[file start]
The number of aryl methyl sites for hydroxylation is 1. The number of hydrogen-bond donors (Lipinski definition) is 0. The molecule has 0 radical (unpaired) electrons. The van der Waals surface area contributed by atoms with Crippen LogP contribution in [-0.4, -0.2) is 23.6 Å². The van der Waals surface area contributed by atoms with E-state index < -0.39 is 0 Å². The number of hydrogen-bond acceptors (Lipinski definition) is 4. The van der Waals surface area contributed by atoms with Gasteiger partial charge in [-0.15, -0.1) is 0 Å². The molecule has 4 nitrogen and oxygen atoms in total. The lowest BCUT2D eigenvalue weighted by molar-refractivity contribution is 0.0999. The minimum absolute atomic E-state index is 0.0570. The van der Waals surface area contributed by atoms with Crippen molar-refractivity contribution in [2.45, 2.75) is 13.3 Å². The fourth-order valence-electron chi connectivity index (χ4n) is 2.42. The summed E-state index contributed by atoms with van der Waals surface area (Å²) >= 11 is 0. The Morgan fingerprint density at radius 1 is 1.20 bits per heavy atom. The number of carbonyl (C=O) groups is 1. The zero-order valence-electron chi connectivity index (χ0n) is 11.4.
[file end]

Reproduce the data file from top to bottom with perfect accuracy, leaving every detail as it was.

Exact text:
The number of aryl methyl sites for hydroxylation is 1. The number of hydrogen-bond donors (Lipinski definition) is 0. The molecule has 0 radical (unpaired) electrons. The van der Waals surface area contributed by atoms with Crippen LogP contribution in [-0.4, -0.2) is 23.6 Å². The van der Waals surface area contributed by atoms with E-state index < -0.39 is 0 Å². The number of hydrogen-bond acceptors (Lipinski definition) is 4. The van der Waals surface area contributed by atoms with Gasteiger partial charge in [-0.15, -0.1) is 0 Å². The molecule has 4 nitrogen and oxygen atoms in total. The lowest BCUT2D eigenvalue weighted by molar-refractivity contribution is 0.0999. The minimum absolute atomic E-state index is 0.0570. The van der Waals surface area contributed by atoms with Crippen molar-refractivity contribution in [2.45, 2.75) is 13.3 Å². The fourth-order valence-electron chi connectivity index (χ4n) is 2.42. The summed E-state index contributed by atoms with van der Waals surface area (Å²) >= 11 is 0. The Morgan fingerprint density at radius 1 is 1.20 bits per heavy atom. The number of carbonyl (C=O) groups is 1. The zero-order valence-electron chi connectivity index (χ0n) is 11.4.